Make Your Bed

The path towards recovery.

Posted Apr 18, 2018

Photo by Raphael Schaller on Unsplash
Source: Photo by Raphael Schaller on Unsplash

It may seem like a simple task. Wake up and make your bed. But how many addicts do this? The truth is, addicts are the least likely to make their bed.

Why is this simple act such a difficult task? Part of it is that an addict’s life is simply out of control. With this lack of manageability comes with it a desire to continue to chase the high, whatever the craving(s) might be. In doing so, a person’s desire to care for self and his surroundings may take a low priority. That is why in addiction recovery, making your bed can be a vital first step (in addition to therapy, group support, etc.).

But making your bed can’t be done begrudgingly. It can’t be done just because someone is asking or telling you to do so. No, to truly transcend the obligatory routine of making your bed and elevate it to the level of a “spiritual awakening”, you must surrender to the process.  

Surrendering means learning to make the bed not because you’re hearing childhood echoes of your parents beseeching you to do so. It means you have let go of the past and are doing it for the present. The present moment I’m referring to is one where you can slow yourself down deliberately enough for this short but deeply meditative moment to say, my bed matters not because it looks neater and tidier (though that is a side benefit) but because I care enough about myself to not be ruled by the rush of the upcoming day. Whether they are school or work responsibilities, the emotional or relational concerns you might be carrying, the deadlines you’re trying to meet, making your bed is a statement to the world and to yourself that all of that can wait.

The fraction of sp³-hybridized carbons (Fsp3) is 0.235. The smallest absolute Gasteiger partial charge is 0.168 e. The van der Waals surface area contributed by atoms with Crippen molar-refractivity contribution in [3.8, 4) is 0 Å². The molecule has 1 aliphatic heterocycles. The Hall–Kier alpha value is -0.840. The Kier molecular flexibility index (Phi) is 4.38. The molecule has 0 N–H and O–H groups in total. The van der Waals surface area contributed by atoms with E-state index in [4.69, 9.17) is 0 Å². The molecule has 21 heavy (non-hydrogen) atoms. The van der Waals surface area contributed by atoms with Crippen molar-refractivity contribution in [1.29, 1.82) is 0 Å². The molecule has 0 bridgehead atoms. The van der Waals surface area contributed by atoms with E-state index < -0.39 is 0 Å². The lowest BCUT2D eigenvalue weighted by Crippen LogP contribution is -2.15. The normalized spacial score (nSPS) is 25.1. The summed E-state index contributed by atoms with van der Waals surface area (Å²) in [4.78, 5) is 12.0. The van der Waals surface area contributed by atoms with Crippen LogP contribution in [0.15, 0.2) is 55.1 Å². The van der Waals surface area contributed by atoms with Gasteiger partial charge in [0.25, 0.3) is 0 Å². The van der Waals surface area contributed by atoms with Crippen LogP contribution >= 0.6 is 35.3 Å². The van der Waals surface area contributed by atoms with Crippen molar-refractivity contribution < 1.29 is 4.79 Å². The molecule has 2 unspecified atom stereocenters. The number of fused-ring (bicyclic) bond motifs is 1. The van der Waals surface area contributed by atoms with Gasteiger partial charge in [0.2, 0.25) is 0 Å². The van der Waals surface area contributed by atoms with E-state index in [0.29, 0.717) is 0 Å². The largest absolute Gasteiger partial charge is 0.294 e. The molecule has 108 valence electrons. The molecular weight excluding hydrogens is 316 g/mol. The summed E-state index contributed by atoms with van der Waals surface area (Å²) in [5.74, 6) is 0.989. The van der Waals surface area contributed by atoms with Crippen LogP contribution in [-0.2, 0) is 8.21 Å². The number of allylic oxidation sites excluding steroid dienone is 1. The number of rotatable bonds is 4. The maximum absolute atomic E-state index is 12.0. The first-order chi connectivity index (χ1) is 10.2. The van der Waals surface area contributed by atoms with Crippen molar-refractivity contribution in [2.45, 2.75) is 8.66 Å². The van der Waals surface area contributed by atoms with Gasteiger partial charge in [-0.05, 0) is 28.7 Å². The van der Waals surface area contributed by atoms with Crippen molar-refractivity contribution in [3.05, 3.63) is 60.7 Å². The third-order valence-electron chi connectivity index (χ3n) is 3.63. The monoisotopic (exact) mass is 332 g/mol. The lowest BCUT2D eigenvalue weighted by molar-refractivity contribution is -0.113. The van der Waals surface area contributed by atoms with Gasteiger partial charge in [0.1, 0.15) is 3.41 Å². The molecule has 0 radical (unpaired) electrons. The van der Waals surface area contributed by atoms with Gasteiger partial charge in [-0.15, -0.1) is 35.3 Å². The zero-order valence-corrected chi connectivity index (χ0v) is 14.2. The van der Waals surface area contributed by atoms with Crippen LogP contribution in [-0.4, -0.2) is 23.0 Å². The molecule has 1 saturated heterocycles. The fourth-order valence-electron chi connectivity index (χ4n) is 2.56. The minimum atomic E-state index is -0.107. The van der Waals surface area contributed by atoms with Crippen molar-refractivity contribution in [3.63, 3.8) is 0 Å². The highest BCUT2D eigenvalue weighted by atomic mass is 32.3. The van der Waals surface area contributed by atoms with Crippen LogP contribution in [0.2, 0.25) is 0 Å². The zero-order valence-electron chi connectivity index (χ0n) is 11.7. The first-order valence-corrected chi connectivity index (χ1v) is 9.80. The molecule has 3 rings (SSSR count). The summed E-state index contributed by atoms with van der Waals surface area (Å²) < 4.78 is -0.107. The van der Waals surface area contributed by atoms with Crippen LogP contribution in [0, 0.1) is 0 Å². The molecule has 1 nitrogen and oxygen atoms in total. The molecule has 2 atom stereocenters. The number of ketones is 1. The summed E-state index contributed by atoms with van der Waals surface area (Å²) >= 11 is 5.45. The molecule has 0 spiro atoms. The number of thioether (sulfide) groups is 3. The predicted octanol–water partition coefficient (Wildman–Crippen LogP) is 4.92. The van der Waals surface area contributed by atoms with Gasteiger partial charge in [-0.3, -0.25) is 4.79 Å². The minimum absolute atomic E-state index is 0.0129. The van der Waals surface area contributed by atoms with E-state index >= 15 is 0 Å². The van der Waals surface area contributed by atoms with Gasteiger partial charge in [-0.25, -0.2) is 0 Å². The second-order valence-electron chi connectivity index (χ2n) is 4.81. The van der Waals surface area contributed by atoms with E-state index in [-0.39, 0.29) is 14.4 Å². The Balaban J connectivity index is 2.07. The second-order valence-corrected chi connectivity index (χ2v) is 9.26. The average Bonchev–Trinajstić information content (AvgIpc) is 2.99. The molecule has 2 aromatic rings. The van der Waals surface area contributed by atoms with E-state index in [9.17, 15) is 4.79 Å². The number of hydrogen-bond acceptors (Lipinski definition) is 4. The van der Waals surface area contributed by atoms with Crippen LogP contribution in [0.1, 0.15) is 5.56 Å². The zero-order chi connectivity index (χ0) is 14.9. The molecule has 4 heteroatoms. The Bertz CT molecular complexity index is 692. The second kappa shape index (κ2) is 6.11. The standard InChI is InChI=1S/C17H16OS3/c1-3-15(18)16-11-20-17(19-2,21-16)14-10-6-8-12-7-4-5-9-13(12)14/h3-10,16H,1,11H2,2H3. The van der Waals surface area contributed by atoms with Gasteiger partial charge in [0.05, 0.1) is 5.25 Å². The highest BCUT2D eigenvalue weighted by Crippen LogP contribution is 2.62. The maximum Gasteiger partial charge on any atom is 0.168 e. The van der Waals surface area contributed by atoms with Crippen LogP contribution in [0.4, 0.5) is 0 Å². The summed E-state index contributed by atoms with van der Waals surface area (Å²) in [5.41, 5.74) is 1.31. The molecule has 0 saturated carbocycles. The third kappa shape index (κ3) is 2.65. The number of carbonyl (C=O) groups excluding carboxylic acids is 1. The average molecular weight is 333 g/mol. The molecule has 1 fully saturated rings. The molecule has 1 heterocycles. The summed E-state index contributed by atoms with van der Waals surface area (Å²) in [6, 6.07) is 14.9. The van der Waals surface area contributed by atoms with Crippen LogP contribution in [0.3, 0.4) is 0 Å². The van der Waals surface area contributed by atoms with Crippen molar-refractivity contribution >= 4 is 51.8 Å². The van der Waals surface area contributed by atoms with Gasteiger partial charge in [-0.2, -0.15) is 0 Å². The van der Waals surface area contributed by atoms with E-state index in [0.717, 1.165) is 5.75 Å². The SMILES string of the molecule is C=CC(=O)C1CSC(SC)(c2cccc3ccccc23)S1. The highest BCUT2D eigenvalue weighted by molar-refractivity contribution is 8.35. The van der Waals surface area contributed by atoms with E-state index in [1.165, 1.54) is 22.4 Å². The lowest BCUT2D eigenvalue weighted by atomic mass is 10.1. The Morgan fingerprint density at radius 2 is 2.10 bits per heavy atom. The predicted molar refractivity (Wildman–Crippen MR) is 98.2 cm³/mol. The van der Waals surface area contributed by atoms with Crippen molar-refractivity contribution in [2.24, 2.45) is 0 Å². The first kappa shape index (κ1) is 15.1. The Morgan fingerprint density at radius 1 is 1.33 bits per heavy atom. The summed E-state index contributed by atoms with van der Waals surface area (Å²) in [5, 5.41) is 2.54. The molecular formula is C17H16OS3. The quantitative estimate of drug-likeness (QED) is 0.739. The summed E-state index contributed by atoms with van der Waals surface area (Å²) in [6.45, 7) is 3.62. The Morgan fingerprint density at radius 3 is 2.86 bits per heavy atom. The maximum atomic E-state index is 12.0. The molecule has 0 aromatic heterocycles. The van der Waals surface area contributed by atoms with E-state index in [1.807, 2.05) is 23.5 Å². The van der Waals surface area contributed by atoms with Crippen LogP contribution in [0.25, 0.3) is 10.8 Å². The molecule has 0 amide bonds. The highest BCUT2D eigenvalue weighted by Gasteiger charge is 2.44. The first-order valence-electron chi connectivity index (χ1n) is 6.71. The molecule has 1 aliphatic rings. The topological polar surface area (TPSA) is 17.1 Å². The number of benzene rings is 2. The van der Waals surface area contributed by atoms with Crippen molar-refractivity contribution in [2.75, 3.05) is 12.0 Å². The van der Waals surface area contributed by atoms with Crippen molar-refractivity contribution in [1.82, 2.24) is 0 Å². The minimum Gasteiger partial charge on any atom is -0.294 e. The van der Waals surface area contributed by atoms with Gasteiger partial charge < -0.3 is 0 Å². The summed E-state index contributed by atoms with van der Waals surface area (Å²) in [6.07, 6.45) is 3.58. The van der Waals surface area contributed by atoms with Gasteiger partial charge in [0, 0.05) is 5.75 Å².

And especially for addicts in recovery, if this ritual is done daily and consistently over time, with a spirit of humility and conscious awareness towards slowing down, the benefits will be two-fold. The addict will recognize one is not ruled by the demands of this world, nor is he/she ruled by the need for addiction.